# Water Triple Point 273.1598?

1. Apr 5, 2012

### Diego Saravia

Water triple point T is 272.16K

http://www.omega.com/temperature/z/pdf/z186-193.pdf
http://media4.physics.indiana.edu/~courses/p340/S11/Lecture_Presentations/ITS-90_metrologia.pdf

But several internet pages say that water triple point is at 273.1598 K
http://www.quimica.es/enciclopedia/Punto_triple.html
http://temperaturemeasurement.wordpress.com/2010/07/08/international-temperature-scale/http://www.duncaninstr.com/pdfs/Temperature%20Measurement.pdf [Broken]
http://es.scribd.com/doc/61755350/Punto-Triple-y-Punto-Critico

Which is the source of this number 273.1598?

Last edited by a moderator: May 5, 2017
2. Apr 5, 2012

### Staff: Mentor

Perhaps a historical artifact? Original definition of deg C used melting and boiling temperatures of water, perhaps 273.1598 is a triple point measured using these old degrees. In 1954, after Kelvin was defined as exactly $\frac 1 {273.16}$ both Celsius and Kelvin slightly changed. But I am just guessing.

3. Apr 5, 2012

### ErolDynamics

they are so closed numbers not to to much go through that :D

4. Apr 5, 2012

### 256bits

The first site you reference states
which I take that the one temperature is exact.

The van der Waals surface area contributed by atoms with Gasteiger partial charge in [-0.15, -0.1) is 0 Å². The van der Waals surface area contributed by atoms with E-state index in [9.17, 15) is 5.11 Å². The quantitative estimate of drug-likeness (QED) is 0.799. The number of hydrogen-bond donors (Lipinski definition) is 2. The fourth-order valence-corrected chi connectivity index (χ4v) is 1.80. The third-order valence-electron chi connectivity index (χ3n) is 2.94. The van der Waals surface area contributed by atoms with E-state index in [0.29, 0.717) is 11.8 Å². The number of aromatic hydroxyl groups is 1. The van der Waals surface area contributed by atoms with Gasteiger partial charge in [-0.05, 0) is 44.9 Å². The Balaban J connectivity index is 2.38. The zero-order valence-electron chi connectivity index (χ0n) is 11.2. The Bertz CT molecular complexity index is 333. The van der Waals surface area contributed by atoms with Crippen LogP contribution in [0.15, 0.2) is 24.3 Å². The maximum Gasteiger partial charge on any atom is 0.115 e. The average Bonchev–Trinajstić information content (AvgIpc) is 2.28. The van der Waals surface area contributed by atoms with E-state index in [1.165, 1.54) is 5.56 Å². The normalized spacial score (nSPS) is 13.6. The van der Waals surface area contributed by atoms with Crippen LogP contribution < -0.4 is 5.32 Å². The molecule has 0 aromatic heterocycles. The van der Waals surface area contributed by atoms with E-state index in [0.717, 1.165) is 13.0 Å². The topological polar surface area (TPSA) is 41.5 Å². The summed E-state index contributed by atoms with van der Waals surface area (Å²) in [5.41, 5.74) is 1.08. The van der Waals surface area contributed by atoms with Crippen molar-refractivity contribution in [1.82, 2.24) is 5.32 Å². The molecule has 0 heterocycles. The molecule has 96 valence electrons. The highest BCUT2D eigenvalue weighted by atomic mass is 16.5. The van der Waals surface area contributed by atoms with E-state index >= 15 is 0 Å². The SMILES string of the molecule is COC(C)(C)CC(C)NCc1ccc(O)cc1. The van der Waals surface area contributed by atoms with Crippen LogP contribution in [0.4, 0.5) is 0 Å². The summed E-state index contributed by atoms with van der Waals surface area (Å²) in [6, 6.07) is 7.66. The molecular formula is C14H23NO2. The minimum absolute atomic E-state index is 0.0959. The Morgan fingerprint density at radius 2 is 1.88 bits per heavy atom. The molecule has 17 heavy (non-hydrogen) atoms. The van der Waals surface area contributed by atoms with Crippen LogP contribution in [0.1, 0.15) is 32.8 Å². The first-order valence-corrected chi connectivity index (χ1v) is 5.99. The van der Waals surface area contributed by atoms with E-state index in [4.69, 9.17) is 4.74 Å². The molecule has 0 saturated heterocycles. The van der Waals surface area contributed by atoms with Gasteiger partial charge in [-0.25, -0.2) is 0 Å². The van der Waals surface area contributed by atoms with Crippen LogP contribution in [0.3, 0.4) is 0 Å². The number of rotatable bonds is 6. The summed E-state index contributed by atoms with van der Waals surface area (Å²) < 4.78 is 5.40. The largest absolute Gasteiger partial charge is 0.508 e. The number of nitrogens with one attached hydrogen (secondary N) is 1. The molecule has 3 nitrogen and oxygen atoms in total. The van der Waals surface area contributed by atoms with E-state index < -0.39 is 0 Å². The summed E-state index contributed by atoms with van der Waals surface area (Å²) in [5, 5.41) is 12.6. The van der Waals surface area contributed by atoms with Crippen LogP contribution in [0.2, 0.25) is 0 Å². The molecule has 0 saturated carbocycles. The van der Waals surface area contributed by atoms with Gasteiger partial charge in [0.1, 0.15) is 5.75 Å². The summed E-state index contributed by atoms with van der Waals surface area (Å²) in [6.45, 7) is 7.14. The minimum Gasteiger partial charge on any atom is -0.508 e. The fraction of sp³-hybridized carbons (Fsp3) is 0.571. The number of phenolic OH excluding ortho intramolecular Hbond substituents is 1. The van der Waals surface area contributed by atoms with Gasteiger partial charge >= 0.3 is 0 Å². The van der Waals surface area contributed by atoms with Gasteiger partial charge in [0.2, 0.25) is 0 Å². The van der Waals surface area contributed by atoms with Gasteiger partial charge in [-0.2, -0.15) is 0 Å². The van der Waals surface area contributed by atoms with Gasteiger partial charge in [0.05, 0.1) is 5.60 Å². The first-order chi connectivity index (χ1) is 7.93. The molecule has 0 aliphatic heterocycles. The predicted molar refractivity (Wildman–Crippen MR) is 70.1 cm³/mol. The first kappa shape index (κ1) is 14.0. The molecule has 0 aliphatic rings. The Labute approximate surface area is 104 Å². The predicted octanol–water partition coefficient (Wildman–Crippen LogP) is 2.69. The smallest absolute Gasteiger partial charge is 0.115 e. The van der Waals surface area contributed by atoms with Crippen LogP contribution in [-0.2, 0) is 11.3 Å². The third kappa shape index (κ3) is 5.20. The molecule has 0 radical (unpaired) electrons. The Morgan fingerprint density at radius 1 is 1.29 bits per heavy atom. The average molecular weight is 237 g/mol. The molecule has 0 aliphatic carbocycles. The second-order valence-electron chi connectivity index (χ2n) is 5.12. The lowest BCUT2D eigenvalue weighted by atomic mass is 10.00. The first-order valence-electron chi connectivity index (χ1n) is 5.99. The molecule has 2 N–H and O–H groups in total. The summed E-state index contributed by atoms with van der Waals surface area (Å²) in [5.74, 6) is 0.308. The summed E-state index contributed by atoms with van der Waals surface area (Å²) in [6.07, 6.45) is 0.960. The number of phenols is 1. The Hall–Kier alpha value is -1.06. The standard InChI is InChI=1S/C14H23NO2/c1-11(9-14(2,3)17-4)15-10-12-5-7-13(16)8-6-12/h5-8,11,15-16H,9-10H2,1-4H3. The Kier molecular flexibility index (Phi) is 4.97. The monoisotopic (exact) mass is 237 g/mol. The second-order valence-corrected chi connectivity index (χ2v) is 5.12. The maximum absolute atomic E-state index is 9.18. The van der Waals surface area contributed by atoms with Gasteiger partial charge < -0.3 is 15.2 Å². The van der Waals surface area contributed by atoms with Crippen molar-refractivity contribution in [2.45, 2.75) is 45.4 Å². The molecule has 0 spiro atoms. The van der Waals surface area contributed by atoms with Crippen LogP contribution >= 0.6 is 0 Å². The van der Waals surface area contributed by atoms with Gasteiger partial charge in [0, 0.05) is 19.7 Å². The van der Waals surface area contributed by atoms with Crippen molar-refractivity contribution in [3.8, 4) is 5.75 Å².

I think Borus is correct. The defining of the Kelvin scale left the Celcius scale to be redefined as the triple and boiling point of water and that was "assumed" to be 273.16 K. Experimentation afterwards found the actual triple point was not 0.01 C and therin lies the descrepancy.

5. Apr 5, 2012

### nasu

It seems that the question is "what is the source of the 272.16 value" that you show here.
I looked at the first link indicated in the post. I did not read it all, it's a long pdf. However it refers several times to the triple point temperature as 273.15..
The second link does not work for me.

It is somehow interesting that the triple point of the ionic liquid 1-Methylimidazole is reported as 272.16. Is it possible that you confused some values?
The link is here:
http://www.chemie1.uni-rostock.de/pci/emelyanenko/publications/62.pdf

For water it is about 273.16K
http://physics.nist.gov/cuu/Units/kelvin.html

Last edited by a moderator: May 5, 2017